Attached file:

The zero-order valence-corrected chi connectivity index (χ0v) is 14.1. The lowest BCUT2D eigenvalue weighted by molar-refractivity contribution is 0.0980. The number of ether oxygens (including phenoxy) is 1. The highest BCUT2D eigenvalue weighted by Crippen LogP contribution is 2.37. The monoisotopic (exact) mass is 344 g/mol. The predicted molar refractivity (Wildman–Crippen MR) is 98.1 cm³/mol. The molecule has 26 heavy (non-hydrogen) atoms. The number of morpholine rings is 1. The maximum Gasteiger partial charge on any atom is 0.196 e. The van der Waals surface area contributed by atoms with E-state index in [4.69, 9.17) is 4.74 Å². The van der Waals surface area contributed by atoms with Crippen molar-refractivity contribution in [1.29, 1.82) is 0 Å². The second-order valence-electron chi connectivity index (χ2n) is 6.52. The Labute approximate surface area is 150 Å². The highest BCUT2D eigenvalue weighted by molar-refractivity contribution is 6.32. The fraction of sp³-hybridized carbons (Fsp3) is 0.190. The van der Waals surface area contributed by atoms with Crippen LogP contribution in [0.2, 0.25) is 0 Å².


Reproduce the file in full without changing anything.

The zero-order valence-corrected chi connectivity index (χ0v) is 14.1. The lowest BCUT2D eigenvalue weighted by molar-refractivity contribution is 0.0980. The number of ether oxygens (including phenoxy) is 1. The highest BCUT2D eigenvalue weighted by Crippen LogP contribution is 2.37. The monoisotopic (exact) mass is 344 g/mol. The predicted molar refractivity (Wildman–Crippen MR) is 98.1 cm³/mol. The molecule has 26 heavy (non-hydrogen) atoms. The number of morpholine rings is 1. The maximum Gasteiger partial charge on any atom is 0.196 e. The van der Waals surface area contributed by atoms with E-state index in [4.69, 9.17) is 4.74 Å². The van der Waals surface area contributed by atoms with Crippen molar-refractivity contribution in [1.29, 1.82) is 0 Å². The second-order valence-electron chi connectivity index (χ2n) is 6.52. The Labute approximate surface area is 150 Å². The highest BCUT2D eigenvalue weighted by molar-refractivity contribution is 6.32. The fraction of sp³-hybridized carbons (Fsp3) is 0.190. The van der Waals surface area contributed by atoms with Crippen LogP contribution in [0.2, 0.25) is 0 Å².